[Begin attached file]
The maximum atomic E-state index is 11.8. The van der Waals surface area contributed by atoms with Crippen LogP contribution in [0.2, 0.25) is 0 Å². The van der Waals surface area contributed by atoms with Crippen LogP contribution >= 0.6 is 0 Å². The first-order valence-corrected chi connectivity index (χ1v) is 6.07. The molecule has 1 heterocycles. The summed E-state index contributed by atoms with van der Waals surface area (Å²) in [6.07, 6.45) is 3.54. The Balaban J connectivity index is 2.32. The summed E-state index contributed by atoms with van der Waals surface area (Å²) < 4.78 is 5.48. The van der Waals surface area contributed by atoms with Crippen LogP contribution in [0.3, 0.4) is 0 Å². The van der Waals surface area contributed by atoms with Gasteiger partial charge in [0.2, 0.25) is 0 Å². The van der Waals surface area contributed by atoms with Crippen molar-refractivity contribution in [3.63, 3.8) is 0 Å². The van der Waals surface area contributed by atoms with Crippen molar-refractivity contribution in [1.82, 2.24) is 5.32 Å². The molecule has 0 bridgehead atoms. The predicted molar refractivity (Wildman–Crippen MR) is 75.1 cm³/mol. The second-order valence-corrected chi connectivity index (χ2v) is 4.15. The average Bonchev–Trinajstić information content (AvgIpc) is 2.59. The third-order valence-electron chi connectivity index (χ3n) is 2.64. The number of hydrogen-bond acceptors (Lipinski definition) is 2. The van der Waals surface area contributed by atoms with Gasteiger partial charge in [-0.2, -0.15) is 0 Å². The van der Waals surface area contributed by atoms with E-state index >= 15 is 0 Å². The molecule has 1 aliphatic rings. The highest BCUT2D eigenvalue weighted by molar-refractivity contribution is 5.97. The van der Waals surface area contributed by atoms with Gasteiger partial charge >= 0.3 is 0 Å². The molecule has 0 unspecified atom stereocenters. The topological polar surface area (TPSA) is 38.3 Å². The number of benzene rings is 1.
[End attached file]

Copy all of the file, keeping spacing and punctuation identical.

The maximum atomic E-state index is 11.8. The van der Waals surface area contributed by atoms with Crippen LogP contribution in [0.2, 0.25) is 0 Å². The van der Waals surface area contributed by atoms with Crippen LogP contribution >= 0.6 is 0 Å². The first-order valence-corrected chi connectivity index (χ1v) is 6.07. The molecule has 1 heterocycles. The summed E-state index contributed by atoms with van der Waals surface area (Å²) in [6.07, 6.45) is 3.54. The Balaban J connectivity index is 2.32. The summed E-state index contributed by atoms with van der Waals surface area (Å²) < 4.78 is 5.48. The van der Waals surface area contributed by atoms with Crippen LogP contribution in [0.3, 0.4) is 0 Å². The van der Waals surface area contributed by atoms with Gasteiger partial charge in [0.2, 0.25) is 0 Å². The van der Waals surface area contributed by atoms with Crippen molar-refractivity contribution in [3.63, 3.8) is 0 Å². The van der Waals surface area contributed by atoms with Crippen molar-refractivity contribution in [1.82, 2.24) is 5.32 Å². The molecule has 0 bridgehead atoms. The predicted molar refractivity (Wildman–Crippen MR) is 75.1 cm³/mol. The second-order valence-corrected chi connectivity index (χ2v) is 4.15. The average Bonchev–Trinajstić information content (AvgIpc) is 2.59. The third-order valence-electron chi connectivity index (χ3n) is 2.64. The number of hydrogen-bond acceptors (Lipinski definition) is 2. The van der Waals surface area contributed by atoms with Gasteiger partial charge in [-0.2, -0.15) is 0 Å². The van der Waals surface area contributed by atoms with E-state index >= 15 is 0 Å². The molecule has 1 aliphatic rings. The highest BCUT2D eigenvalue weighted by molar-refractivity contribution is 5.97. The van der Waals surface area contributed by atoms with Gasteiger partial charge >= 0.3 is 0 Å². The molecule has 0 unspecified atom stereocenters. The topological polar surface area (TPSA) is 38.3 Å². The number of benzene rings is 1.